Archive for July 28th, 2009

On my blog entry entitled Dissociative Identity Disorder (DID): Losing Time vs. “Normal” Memory, a reader posted the following comment:

Today I was at a meeting and I “woke up” in the middle of some kind of discourse fully unaware of what I was saying. I tried to catch up with myself but felt like the people with me were confused. Now I know it, recognize it when it happens. Usually I am co-present, but lately that is not the case an indication for me that I’m getting ready to remember something pivotal…Now, at this stage, I wonder about explaining to the confused what is happening. My gut tells me no. But I do wonder. ~ Esther

I would recommend against “going public” with your diagnosis. To the extent that most people have heard of DID, their impressions have been shaped by movies like Sybil and more recently the The United States of Tara. I would not want people to assume that I am going to do some of the “freaky” stuff that was portrayed in the movie. (I have not seen “Tara” because I don’t have Showtime, so I cannot speak to that show.)

Depending upon your age, you can always blame it on “the memory being the first to go.” I am forty, and my peer group is constantly losing the train of thought mid-sentence, even without DID. You can always blame it on that. You can even make a joke like, “There’s that early onset Alzheimer’s rearing its ugly head again.”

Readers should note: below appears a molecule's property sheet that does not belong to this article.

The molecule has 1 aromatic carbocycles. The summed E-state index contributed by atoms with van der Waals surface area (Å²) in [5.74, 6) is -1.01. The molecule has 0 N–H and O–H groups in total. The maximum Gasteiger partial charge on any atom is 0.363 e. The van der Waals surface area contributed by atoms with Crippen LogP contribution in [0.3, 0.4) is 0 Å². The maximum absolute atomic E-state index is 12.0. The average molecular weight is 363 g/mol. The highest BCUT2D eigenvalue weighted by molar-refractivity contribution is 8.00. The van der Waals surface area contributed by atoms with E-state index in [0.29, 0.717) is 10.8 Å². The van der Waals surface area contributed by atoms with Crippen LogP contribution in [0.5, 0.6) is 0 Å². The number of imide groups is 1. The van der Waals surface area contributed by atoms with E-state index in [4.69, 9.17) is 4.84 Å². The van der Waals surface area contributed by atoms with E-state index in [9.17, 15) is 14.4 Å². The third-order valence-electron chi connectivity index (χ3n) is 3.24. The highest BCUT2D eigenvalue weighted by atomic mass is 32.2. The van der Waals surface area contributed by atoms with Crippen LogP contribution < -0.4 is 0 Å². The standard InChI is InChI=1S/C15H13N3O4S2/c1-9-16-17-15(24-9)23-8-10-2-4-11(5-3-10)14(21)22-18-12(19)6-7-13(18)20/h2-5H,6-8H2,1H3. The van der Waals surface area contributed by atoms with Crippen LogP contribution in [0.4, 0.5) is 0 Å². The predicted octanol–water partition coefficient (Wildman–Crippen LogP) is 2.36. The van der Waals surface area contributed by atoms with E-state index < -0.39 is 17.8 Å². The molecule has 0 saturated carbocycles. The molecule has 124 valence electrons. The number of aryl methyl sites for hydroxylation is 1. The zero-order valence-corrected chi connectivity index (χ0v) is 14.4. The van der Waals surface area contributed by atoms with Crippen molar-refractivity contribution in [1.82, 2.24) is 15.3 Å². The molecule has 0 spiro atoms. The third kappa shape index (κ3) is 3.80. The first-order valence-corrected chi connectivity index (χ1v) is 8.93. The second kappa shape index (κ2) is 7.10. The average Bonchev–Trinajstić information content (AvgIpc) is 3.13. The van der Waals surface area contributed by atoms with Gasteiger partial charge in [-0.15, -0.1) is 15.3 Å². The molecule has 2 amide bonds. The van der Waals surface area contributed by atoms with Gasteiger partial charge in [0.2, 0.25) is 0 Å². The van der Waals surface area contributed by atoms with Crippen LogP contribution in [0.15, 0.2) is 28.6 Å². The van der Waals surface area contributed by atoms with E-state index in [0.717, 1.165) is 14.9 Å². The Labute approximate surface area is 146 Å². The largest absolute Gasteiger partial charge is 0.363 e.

Now, if you have a couple of close friends in your life who you think can handle hearing about your diagnosis, I would start there. I do have a handful of friends who know about my history (including the DID), and they are very supportive. I start by making sure they can handle hearing about the abuse first. If they can’t handle hearing about the abuse, then they definitely cannot handle hearing about the DID.

Even though I am very vocal about DID on my blog, I write under a pen name. I have only shared my blog with a handful of off-line friends because, even this far along in healing, I am not ready for everyone in my life to know this about me. However, I am very open about having been abused as a child. That is much easier for me to talk about publicly than the DID stuff.

Photo credit: Lynda Bernhardt

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